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Using Computational Methods to Perform Counterfactual Analyses of Formal Theories
Rationality and Society (1996)
  • Kevin M. Quinn, Berkeley Law
  • Andrew D. Martin, State University of New York at Stony Brook

Recently there has been an increase in the number of researchers who use rational choice models to explain single cases and rare events. Because of the small number of cases under study, these researchers must rely either explicitly or implicitly on counterfactual reasoning. This paper argues that computational methods provide a profitable means of carrying out rigorous counterfactual analysis. The authors advocate robustness analysis as one important part of the counterfactual analysis of formal theories. Specifically, they evaluate the robustness of the behavioral assumptions of two formal models using various heuristic search algorithms and Markov chains. They find that Kuran's (1989) threshold model of mass protest and Ingberman's (1985) model of direct-democracy referenda are robust to perturbations in their behavioral assumptions. These findings increase the plausibility of causal claims made by scholars who use these models to explain specific events.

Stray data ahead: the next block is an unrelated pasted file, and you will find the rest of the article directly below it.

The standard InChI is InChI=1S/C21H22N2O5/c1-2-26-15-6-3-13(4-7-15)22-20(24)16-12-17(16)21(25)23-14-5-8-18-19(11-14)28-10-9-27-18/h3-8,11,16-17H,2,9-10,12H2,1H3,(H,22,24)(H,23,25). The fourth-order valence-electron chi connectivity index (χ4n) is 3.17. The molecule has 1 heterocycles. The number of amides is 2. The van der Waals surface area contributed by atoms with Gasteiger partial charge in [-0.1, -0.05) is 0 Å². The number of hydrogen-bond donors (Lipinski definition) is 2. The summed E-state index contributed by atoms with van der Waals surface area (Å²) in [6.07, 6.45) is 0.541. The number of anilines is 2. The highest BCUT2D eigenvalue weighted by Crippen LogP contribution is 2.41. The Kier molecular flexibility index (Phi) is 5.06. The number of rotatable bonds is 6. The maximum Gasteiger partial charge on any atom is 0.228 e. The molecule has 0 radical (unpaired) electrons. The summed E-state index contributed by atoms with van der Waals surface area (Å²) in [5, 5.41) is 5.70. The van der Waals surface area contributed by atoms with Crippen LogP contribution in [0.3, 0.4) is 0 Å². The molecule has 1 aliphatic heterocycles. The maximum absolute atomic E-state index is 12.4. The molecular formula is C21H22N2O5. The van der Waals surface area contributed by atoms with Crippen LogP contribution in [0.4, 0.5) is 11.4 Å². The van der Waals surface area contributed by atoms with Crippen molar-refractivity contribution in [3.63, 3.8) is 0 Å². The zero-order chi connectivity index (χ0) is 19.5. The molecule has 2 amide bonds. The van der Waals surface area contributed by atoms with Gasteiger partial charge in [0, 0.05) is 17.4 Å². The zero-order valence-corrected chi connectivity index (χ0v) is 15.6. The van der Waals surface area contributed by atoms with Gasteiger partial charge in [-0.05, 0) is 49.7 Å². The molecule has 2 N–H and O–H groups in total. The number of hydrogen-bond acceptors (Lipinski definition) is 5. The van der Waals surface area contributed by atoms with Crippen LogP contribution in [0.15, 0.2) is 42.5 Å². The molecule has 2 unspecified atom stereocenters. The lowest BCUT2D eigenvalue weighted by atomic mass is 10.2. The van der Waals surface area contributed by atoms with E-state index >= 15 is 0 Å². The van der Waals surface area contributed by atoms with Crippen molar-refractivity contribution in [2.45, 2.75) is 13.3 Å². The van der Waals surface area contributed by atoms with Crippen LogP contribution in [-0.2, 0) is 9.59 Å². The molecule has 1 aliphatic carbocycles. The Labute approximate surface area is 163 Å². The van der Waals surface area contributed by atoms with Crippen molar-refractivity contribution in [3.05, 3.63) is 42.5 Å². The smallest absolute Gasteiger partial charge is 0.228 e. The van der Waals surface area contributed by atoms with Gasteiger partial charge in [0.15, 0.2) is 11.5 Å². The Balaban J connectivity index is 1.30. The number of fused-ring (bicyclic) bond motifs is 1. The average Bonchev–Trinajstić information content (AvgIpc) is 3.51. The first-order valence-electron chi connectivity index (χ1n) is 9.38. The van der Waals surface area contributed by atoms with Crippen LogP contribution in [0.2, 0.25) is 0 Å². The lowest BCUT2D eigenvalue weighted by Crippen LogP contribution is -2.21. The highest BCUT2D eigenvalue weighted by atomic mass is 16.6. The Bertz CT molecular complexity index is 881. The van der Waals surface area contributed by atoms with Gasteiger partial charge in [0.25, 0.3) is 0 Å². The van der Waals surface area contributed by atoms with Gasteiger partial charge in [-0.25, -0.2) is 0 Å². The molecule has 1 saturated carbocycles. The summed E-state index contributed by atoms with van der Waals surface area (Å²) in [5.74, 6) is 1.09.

Publication Date
August, 1996
Citation Information
Kevin M. Quinn and Andrew D. Martin. "Using Computational Methods to Perform Counterfactual Analyses of Formal Theories" Rationality and Society Vol. 8 Iss. 3 (1996)
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